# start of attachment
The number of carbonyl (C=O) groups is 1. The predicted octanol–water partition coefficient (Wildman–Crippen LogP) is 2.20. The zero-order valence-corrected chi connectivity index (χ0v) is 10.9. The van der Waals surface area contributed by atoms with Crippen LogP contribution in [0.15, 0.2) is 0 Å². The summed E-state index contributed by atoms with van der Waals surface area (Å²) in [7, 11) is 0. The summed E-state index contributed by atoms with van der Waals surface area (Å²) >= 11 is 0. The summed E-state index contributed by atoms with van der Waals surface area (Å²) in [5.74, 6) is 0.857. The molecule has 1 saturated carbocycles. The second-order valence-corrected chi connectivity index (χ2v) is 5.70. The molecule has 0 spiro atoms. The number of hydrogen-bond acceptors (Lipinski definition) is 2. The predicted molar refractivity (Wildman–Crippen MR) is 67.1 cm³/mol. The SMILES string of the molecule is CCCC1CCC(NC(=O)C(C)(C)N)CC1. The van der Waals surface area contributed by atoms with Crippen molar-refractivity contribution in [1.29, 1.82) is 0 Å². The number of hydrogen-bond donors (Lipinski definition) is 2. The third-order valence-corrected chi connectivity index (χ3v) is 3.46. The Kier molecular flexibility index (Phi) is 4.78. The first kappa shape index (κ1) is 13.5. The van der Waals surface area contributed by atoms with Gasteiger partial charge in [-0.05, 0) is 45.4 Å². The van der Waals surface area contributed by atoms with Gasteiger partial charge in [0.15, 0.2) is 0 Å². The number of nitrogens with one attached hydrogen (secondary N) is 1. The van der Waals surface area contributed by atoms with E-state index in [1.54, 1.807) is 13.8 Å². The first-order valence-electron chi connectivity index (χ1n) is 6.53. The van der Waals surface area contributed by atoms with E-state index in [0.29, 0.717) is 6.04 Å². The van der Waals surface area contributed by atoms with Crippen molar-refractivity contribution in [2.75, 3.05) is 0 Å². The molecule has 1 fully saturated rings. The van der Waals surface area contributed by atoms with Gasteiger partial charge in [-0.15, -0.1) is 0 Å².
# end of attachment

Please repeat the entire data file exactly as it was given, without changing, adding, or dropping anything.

The number of carbonyl (C=O) groups is 1. The predicted octanol–water partition coefficient (Wildman–Crippen LogP) is 2.20. The zero-order valence-corrected chi connectivity index (χ0v) is 10.9. The van der Waals surface area contributed by atoms with Crippen LogP contribution in [0.15, 0.2) is 0 Å². The summed E-state index contributed by atoms with van der Waals surface area (Å²) in [7, 11) is 0. The summed E-state index contributed by atoms with van der Waals surface area (Å²) >= 11 is 0. The summed E-state index contributed by atoms with van der Waals surface area (Å²) in [5.74, 6) is 0.857. The molecule has 1 saturated carbocycles. The second-order valence-corrected chi connectivity index (χ2v) is 5.70. The molecule has 0 spiro atoms. The number of hydrogen-bond acceptors (Lipinski definition) is 2. The predicted molar refractivity (Wildman–Crippen MR) is 67.1 cm³/mol. The SMILES string of the molecule is CCCC1CCC(NC(=O)C(C)(C)N)CC1. The van der Waals surface area contributed by atoms with Crippen molar-refractivity contribution in [1.29, 1.82) is 0 Å². The number of hydrogen-bond donors (Lipinski definition) is 2. The third-order valence-corrected chi connectivity index (χ3v) is 3.46. The Kier molecular flexibility index (Phi) is 4.78. The first kappa shape index (κ1) is 13.5. The van der Waals surface area contributed by atoms with Gasteiger partial charge in [-0.05, 0) is 45.4 Å². The van der Waals surface area contributed by atoms with Gasteiger partial charge in [0.15, 0.2) is 0 Å². The number of nitrogens with one attached hydrogen (secondary N) is 1. The van der Waals surface area contributed by atoms with E-state index in [1.54, 1.807) is 13.8 Å². The first-order valence-electron chi connectivity index (χ1n) is 6.53. The van der Waals surface area contributed by atoms with E-state index in [0.29, 0.717) is 6.04 Å². The van der Waals surface area contributed by atoms with Crippen molar-refractivity contribution in [2.75, 3.05) is 0 Å². The molecule has 1 fully saturated rings. The van der Waals surface area contributed by atoms with Gasteiger partial charge in [-0.15, -0.1) is 0 Å².